The i shuts
The crooked i goes out with a bang, not a whimper.
A fair bit of freakiness. A whole lotta booze. A bunch of totally crazy devils onstage, throwing down a jubilant fury, stirring everybody up into a sweaty, knockabout frenzy.
That's just the way the crooked i opened some years back.
And, man oh man, is it ever just the way it closed.
"I love all of you," Marty Schwab, smiling deep, said as he introduced The Goddamn Gallows (the first, and, four years later, final band to headline the i's fine stage) to his last packed-to-the-gills Gem City crowd, already well beyond amped up by fiery opening performances from Potwhole and The DredNeks.
"Thank you so much," Schwab said to everyone, most sincerely, before the start of the Gallows' set. "This scene" – the one that Schwab's venue has done so much to root and to boost, to highlight and to support – "was here before me," he said, and "it'll continue on" even after the i, as it were, closes itself.
In the meantime – in those last couple of hours – there sure was no stopping it.
Now, going in to this last show, and after having heard the recently-announced news of the i's planned closing, I'd honestly more than half-expected there to be some palpable sense of sadness – or at least of glumness, you know, of ho-humness – in the air there that Sunday night.
But I didn't feel that. What I did feel was this: a whole big mess of people (from the feet on the floor, longtime i supporters to first-time showgoers; to the ones who make it happen, Schwab to his barkeeps to his people at the door; to the band itself, pouring it out onstage) all fully embracing the chance to really live in and experience that last night, not wasting valuable time, at least right then, anyway, on feeling sad, on being all down, because something that's been good – so good – is, it seems, going away.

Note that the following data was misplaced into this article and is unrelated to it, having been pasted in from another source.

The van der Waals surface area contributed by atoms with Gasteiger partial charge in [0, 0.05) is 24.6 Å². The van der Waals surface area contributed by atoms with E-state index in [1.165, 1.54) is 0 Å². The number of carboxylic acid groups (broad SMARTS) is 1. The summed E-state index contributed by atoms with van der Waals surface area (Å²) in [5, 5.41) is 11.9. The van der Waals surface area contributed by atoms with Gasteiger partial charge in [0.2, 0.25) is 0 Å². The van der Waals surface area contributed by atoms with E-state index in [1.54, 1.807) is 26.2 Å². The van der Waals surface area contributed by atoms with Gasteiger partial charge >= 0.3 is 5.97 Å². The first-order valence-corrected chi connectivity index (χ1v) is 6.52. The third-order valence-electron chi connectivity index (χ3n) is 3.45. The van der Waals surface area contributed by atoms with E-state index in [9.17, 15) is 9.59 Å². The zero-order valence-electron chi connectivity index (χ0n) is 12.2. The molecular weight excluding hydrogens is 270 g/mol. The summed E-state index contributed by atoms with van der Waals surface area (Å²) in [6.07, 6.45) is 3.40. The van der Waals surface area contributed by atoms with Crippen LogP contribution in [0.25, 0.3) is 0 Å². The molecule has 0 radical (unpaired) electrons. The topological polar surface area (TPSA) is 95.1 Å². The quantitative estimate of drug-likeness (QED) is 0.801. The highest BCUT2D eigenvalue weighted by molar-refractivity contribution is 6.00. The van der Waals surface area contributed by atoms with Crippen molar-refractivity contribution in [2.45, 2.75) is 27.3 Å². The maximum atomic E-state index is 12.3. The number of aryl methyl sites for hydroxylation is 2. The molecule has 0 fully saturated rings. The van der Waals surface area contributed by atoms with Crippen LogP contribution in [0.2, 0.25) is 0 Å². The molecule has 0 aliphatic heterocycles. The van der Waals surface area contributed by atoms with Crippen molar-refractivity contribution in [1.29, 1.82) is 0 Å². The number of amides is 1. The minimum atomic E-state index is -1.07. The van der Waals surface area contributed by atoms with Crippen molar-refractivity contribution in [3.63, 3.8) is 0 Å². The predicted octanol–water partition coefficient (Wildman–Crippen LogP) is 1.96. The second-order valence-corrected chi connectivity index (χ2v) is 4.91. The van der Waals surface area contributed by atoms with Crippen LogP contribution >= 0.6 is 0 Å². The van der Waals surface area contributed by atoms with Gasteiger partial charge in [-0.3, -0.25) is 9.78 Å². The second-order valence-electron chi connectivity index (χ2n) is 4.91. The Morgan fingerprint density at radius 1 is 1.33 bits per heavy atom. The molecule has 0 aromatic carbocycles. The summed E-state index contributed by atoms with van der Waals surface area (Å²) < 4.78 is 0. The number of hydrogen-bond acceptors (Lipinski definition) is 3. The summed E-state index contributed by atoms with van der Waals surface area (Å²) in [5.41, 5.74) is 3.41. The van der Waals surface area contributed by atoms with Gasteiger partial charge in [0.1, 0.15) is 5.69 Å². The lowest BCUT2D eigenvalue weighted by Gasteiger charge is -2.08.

Hell, with the gutterbilly champion Gallows providing a booze-soaked, profanity-laden hell-ride of a soundtrack (something, to these ears, like Motorhead meets Man Man meets Merle Haggard) as the i's swansong, I don't think anyone could've been down, or at least not for long, even if they'd planned on it.
There was furious, fun energy all through the atmosphere there, and plenty of it to spare. There was stomp-stomp dancin' and monstrous moshing, and beer (and more) flying all through the air. There was, in short, a real, good time had by all.
It went on that way, like it always had before, until the lights came on, until last call, until the last song was fired out and it was finally, and actually, all over and done.
And when it that happened, Schwab said just a few more words, and just as sincerely as the ones before: "What time is it?," he asked. "It's 2:06?"
Well, then, "get the f--- out," he said, still smiling deep.
That's the spirit, right there.
The thought to catch Schwab, then, for a last few words on the record had crossed my mind, but I quickly thought better of that. No need, because he and his venue – like always – had spoken for themselves, with no need for prompting. When I was able to catch him for a second, we just shared a quick handshake and a hug.
"Thank you, man," I said. "Seriously, thank you, for everything you've done. And happy travels to you."
"Thank you for being a part of it," he replied, just like he'd told everyone there that night.
And that, like everything Schwab's done with his time and talents and energy here in Erie, was more than good enough for me.
Stepping outside into the night, I caught short bits of peoples' end-of-the-night conversations. A few words, asked from some girl to some guy a ways behind me, poked up above the rest:
"What're you gonna do now?" she asked.
The answer to that – for the future, for the scene, for the city – is as open as the question itself.
Ryan Smith can be contacted at rSmith@ErieReader.com, and you can follow him on Twitter @RyanSmithPlens.